Food geneticists, for example. These technicians have the smarts to tinker with the inner workings of Momma Nature’s own good foods – but not the smarts to leave well enough alone. During the past half century, their productive tinkering devolved into outright tampering with our food, mostly to serve big agribusiness corporations that wanted nature’s design altered in ways that would fatten their bottom lines. Never mind that the alterations created by these smart people were not good for you and me.
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Take the tomato, truly a natural wonder. Agribusiness profiteers, however, wanted it to do unnatural things, so – voila! – the genetic tamperers dutifully produced the Amazing Industrial Tomato. It’s a techno-marvel made to endure long-distance shipping, be artificially ripened to appear tomato-y red, and last an ungodly amount of time without rotting.
But taste? Forget it. There’s more flavor in the carton. This led to a grassroots rebellion among consumers and small farmers, resulting in the phenomenal growth in farmers markets and stores that offer nature’s own locally-produced and heirloom varieties untouched by the smart ones.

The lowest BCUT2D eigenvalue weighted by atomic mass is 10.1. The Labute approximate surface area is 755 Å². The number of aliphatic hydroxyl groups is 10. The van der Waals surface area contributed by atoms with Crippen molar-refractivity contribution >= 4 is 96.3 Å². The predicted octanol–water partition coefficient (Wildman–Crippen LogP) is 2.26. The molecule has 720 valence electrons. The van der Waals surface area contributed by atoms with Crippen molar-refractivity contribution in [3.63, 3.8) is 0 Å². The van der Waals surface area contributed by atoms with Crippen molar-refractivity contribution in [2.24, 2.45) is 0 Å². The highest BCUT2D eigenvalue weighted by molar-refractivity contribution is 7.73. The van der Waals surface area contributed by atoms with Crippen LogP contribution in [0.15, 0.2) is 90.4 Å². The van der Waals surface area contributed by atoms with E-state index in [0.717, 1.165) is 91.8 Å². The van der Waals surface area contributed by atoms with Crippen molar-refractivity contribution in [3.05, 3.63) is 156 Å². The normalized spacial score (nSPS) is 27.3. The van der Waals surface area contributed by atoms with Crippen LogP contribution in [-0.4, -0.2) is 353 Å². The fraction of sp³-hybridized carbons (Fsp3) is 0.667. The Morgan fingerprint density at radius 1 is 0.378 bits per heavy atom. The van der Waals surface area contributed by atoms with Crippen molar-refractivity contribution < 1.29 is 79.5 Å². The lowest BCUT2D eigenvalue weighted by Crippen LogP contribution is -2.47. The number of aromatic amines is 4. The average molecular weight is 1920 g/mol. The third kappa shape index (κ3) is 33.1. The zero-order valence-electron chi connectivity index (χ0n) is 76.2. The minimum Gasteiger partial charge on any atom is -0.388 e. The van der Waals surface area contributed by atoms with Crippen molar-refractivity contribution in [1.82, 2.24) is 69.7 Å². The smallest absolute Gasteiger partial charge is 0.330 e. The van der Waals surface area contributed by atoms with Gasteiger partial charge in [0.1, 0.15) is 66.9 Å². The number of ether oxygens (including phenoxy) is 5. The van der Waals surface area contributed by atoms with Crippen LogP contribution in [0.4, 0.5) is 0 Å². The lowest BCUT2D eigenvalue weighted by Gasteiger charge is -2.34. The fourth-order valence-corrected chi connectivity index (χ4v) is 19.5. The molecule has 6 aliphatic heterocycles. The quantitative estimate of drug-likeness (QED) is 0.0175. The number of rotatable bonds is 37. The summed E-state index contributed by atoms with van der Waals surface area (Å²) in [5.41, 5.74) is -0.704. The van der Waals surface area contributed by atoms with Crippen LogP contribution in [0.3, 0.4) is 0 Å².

But, look out – the tomato tamperers are back in the lab! They’ve discovered that a mutated gene they had bred into the corporate tomato switches off other genes that would cause the fruit to develop flavor. The answer, they say, is not less technology, but more. By artificially re-engineering the DNA structure of the plant, they can bypass that naughty mutated gene and switch-on some of the flavor genes. But do we really want to eat genetically engineered tomatoes?
I can just see the agribusiness ad: “Buy our industrial tomatoes – Now genetically flavored!” Better yet, buy the local tomatoes, which don’t need a smart geneticist or an ad to deliver real flavor.
“Flavor is price of scarlet hue of tomatoes, study finds,” www.nytimes.com, June 29, 2012.